The Material Culture of the Cook Islands (Aitutaki)
The domestic furnishings of a dwelling house were very limited. The bed was on the floor and sleeping mats and bark cloth coverings were all that was needed. As regards furniture, the ground provided both tables and seats, but for people of status there were two kinds of seats made, the nohoanga and the atamira.
Wooden seat, nohoanga. The nohoanga was a curved seat supported by four short legs, all carved out of the solid. They were usually made of tamanu wood. The type made was similar throughout the Group. They have become scarce in Aitutaki. The sample shown in Fig. 41 is from Atiu where they are still made for trade purposes.
The dimensions of an average seat are shown in Fig. 42. The middle part of the curved seat is only 4 inches from the ground. The two pairs of short legs are curved outwards towards the ends of the seat and their lower ends are expanded into heart-shaped feet with the points directed inwards towards the middle transverse line of the seat.page 44
Chief's seat, atamira. The atamira form unique looking pieces of furniture. They are larger editions of the nohoanga but owing to their superior status, they are ornamented with carving along both edges of the seat. The examples shown in Figs. 43 and 44 are both in the Auckland Museum. The seat of the smaller one, Fig. 43, is 7 feet 9 inches in length whilst the other is 13 feet 1 inch. An intermediate size, seen in Aitutaki, was 9 feet 5 inches in length. The width of the seat of the smaller one is 1 foot 5½ inches and the other 1 foot 6½ inches. The curve in the smaller one is much greater for, whilst the middle part is 9 inches from the ground, the ends rise up to 1 foot 6 inches, whereas the larger seat is 1 foot from the ground in the middle and 1 foot 4 inches at the ends.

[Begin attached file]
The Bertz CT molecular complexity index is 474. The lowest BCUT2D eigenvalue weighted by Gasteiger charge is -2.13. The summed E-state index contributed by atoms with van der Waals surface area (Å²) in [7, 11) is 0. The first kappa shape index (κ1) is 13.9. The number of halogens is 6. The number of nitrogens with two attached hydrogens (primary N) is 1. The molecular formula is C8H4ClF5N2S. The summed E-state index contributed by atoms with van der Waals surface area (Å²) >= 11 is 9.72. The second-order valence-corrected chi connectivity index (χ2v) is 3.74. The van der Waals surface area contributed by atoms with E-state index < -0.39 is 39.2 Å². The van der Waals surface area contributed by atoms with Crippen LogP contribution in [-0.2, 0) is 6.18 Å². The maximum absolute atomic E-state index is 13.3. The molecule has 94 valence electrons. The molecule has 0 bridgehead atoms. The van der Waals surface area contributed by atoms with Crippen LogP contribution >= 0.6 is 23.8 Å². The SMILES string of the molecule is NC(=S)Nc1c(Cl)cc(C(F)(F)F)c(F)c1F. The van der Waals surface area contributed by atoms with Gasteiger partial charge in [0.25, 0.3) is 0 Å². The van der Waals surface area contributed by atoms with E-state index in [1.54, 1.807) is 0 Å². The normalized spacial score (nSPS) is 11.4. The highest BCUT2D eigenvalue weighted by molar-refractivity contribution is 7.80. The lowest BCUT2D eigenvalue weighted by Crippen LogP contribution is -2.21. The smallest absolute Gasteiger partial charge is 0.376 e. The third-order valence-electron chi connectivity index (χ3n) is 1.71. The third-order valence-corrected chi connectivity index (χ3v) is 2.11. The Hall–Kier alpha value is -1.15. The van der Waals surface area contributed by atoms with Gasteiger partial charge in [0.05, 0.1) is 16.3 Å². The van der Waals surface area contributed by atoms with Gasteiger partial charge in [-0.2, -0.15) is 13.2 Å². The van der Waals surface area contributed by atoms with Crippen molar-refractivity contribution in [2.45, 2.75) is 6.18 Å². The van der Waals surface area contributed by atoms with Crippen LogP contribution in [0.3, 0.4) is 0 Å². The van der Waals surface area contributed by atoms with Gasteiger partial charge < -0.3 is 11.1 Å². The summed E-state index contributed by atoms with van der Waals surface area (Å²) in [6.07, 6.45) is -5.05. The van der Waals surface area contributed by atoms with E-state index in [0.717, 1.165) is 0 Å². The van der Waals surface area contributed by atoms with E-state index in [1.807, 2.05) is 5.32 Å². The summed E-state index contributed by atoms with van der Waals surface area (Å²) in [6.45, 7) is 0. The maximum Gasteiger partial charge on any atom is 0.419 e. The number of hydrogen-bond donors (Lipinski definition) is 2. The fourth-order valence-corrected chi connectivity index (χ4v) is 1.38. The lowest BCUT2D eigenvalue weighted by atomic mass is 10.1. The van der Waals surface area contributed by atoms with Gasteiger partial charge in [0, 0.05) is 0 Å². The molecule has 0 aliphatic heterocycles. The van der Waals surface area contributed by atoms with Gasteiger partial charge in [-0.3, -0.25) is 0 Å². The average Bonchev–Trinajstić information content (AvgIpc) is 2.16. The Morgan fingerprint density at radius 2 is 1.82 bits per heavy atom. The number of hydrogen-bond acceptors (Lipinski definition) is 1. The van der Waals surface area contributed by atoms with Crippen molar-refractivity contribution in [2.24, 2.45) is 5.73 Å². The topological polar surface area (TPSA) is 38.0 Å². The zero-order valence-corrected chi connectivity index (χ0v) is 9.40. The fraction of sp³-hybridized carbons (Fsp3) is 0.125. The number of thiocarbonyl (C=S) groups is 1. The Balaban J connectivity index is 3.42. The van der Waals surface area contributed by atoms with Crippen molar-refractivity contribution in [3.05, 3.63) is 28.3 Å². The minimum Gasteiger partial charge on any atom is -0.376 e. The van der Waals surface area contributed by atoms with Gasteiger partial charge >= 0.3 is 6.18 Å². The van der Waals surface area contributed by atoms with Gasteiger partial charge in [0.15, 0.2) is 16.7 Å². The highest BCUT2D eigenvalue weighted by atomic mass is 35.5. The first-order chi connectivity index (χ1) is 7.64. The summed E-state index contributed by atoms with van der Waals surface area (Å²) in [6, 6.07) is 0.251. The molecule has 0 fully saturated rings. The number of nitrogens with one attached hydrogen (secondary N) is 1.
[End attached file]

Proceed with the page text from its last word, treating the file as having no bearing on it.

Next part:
The four legs, which are cut out of the solid, are heart shaped in section and the lower ends only slightly expanded. At the lower ends the dimensions of the legs of the smaller seat are 4 inches by 3 inches, and the sharp edge of each pair is directed towards the middle transverse line of the seat. At the junction of the seat the dimensions are 8 inches by 5 inches, but the points of the sections are turned in the opposite direction.
The edges of the seat project downwards from end to end as can be seen on the left of Fig. 43. Those edges are carved and form a surface 2 inches deep at either end which gradually increases to 3 inches at the middle. In the large atamira, the surface is 2¼ inches at the ends and 3¾ inches at the middle.
The atamira were the seats of the temporal heads of the tribes, ariki, and the chiefs, hui rangatira. When an ariki succeeded to office, it was part of the inducting ceremony to elevate him on an atamira and thus carry him on the shoulders of the people.